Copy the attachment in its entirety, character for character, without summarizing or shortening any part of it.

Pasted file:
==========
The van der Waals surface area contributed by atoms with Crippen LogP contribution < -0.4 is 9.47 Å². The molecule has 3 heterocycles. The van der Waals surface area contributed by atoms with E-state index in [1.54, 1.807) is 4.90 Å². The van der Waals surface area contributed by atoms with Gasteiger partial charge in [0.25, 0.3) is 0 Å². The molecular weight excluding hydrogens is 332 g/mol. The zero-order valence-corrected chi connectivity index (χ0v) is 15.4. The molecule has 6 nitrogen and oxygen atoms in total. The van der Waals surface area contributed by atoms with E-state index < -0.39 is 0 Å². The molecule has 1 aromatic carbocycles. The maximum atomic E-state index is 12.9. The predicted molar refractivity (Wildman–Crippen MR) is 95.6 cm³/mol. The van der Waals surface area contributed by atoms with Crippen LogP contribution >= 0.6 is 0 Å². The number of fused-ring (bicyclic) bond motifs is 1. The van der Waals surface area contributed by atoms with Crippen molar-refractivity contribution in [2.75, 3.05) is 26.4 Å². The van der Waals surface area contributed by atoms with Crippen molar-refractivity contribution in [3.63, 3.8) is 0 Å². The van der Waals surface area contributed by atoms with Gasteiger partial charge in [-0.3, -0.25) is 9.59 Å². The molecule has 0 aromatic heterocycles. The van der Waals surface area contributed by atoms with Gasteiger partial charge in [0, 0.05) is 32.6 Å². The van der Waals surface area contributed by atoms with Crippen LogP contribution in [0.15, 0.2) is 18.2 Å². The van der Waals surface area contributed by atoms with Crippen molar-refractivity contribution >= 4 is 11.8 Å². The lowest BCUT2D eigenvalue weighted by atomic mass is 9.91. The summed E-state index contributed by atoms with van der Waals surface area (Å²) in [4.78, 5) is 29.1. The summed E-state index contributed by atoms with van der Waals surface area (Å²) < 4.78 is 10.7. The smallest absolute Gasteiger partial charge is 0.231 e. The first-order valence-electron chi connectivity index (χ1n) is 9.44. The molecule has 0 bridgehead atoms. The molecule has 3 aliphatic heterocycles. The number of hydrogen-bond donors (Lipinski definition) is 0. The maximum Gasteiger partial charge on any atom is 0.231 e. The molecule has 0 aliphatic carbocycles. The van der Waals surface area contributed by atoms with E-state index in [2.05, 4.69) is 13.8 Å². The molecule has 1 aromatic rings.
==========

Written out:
The van der Waals surface area contributed by atoms with Crippen LogP contribution < -0.4 is 9.47 Å². The molecule has 3 heterocycles. The van der Waals surface area contributed by atoms with E-state index in [1.54, 1.807) is 4.90 Å². The van der Waals surface area contributed by atoms with Gasteiger partial charge in [0.25, 0.3) is 0 Å². The molecular weight excluding hydrogens is 332 g/mol. The zero-order valence-corrected chi connectivity index (χ0v) is 15.4. The molecule has 6 nitrogen and oxygen atoms in total. The van der Waals surface area contributed by atoms with E-state index < -0.39 is 0 Å². The molecule has 1 aromatic carbocycles. The maximum atomic E-state index is 12.9. The predicted molar refractivity (Wildman–Crippen MR) is 95.6 cm³/mol. The van der Waals surface area contributed by atoms with Crippen LogP contribution >= 0.6 is 0 Å². The number of fused-ring (bicyclic) bond motifs is 1. The van der Waals surface area contributed by atoms with Crippen molar-refractivity contribution in [2.75, 3.05) is 26.4 Å². The van der Waals surface area contributed by atoms with Crippen molar-refractivity contribution in [3.63, 3.8) is 0 Å². The van der Waals surface area contributed by atoms with Gasteiger partial charge in [-0.3, -0.25) is 9.59 Å². The molecule has 0 aromatic heterocycles. The van der Waals surface area contributed by atoms with Gasteiger partial charge in [0, 0.05) is 32.6 Å². The van der Waals surface area contributed by atoms with Crippen LogP contribution in [0.15, 0.2) is 18.2 Å². The van der Waals surface area contributed by atoms with Crippen molar-refractivity contribution >= 4 is 11.8 Å². The lowest BCUT2D eigenvalue weighted by atomic mass is 9.91. The summed E-state index contributed by atoms with van der Waals surface area (Å²) in [4.78, 5) is 29.1. The summed E-state index contributed by atoms with van der Waals surface area (Å²) < 4.78 is 10.7. The smallest absolute Gasteiger partial charge is 0.231 e. The first-order valence-electron chi connectivity index (χ1n) is 9.44. The molecule has 0 bridgehead atoms. The molecule has 3 aliphatic heterocycles. The number of hydrogen-bond donors (Lipinski definition) is 0. The maximum Gasteiger partial charge on any atom is 0.231 e. The molecule has 0 aliphatic carbocycles. The van der Waals surface area contributed by atoms with E-state index in [2.05, 4.69) is 13.8 Å². The molecule has 1 aromatic rings.